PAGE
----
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Do Forest Treatments Improve Tree Vitality Under Drought?

Released: 2016
Thorne, J.H., M. Huesca, K. Shapiro, P. van Mantgem, A. Das, C. Ramirez, H. Safford, M. North, N. Stephenson, S. Ustin. 2016. Do Forest Treatments Improve Tree Vitality Under Drought? 2016 Natural Areas Conference. October 18-21, 2016.

We present interim results of an effort to quantify relative condition of California’s Sierra Nevada forests to see whether forest thinning practices have led to better tree health over the course of the recent four-year drought. The project leverages previous data acquisitions of remote sensing (co-occurring Lidar and AVIRIS time series for 2013-2015), GIS of vegetation and forest treatments, and repeated forest plot measures to seek for differences in trends of tree condition for areas that were prescribed burned, mechanically thinned or are untreated (fire-suppressed).
 For the pilot study area (Teakettle Experimental Forest), we examined the trends over three summers’ of hyperspectral data (2013-2015) of a canopy moisture index for forested plots previously subjected to experimental treatments. We also took canopy water potential measurements during a forth overflight (June 2016) that recorded AVIRIS data, to link remotely-sensed canopy water index with field measures of actual water potential. The project is using four pilot sites in the Sierras that have high levels of data availability to develop models of the trends in canopy condition for differently treated areas. Subsequent steps will be to analyze paired plots at less well-known sites using GIS and imagery data to identify where treatments have occurred. Based on the accuracy of the canopy water index, we will finally develop projected models of canopy water condition for larger areas of the mountain range, which can potentially be linked to climate simulations for forecasting capability. This talk presents the recent findings and progress of the project.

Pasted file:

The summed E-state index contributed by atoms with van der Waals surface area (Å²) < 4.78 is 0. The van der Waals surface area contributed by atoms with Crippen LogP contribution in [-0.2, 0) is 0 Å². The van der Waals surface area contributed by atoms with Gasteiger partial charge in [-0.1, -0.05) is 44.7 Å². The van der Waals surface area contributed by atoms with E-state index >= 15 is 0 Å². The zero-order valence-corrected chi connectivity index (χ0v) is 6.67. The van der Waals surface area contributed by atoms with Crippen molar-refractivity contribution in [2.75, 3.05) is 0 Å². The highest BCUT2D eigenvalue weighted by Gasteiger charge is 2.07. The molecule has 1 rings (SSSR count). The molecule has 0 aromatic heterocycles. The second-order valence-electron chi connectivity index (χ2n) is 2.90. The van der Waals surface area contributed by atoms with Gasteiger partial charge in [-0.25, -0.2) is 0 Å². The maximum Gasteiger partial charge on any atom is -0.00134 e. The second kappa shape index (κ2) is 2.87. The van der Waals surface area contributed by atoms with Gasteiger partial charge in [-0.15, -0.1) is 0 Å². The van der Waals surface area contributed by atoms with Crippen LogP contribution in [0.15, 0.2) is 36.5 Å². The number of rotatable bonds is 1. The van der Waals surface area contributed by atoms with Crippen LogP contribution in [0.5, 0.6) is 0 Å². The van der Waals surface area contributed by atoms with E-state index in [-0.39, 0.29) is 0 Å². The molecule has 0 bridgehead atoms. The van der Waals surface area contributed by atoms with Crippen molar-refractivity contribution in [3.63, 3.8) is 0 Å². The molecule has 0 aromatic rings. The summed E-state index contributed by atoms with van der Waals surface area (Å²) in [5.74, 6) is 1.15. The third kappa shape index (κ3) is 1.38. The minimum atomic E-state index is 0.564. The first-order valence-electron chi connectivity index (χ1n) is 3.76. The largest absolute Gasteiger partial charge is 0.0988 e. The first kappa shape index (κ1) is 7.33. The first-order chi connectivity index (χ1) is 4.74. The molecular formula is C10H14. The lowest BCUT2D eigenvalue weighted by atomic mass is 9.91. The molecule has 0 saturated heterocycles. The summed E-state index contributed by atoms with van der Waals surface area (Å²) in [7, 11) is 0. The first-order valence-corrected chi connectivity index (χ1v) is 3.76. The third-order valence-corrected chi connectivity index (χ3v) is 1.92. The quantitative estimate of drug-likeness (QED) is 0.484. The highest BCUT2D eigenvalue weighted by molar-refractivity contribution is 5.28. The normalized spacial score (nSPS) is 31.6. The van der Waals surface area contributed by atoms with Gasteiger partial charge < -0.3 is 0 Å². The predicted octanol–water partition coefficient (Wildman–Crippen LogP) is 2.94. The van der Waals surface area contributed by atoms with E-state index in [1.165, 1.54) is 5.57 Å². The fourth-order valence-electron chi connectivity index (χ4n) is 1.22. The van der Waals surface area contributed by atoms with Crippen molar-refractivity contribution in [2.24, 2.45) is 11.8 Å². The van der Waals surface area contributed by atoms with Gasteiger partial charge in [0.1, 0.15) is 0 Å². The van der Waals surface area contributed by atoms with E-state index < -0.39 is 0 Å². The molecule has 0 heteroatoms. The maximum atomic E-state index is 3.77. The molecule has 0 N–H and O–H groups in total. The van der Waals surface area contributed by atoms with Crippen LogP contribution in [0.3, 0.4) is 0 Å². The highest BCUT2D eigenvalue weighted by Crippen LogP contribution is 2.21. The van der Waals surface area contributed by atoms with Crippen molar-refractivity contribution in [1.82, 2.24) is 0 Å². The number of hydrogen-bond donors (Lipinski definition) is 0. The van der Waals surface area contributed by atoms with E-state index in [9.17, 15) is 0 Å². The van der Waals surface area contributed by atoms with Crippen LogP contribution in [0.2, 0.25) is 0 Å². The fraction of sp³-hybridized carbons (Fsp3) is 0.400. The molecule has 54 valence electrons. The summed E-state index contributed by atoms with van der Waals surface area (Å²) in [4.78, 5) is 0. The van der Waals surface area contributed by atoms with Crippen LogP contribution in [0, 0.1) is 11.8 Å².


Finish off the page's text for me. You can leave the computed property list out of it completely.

This product is associated with the following projects:
Fire Severity Trends

Increasing Forest Resistance to Drought Using Prescribed Fire

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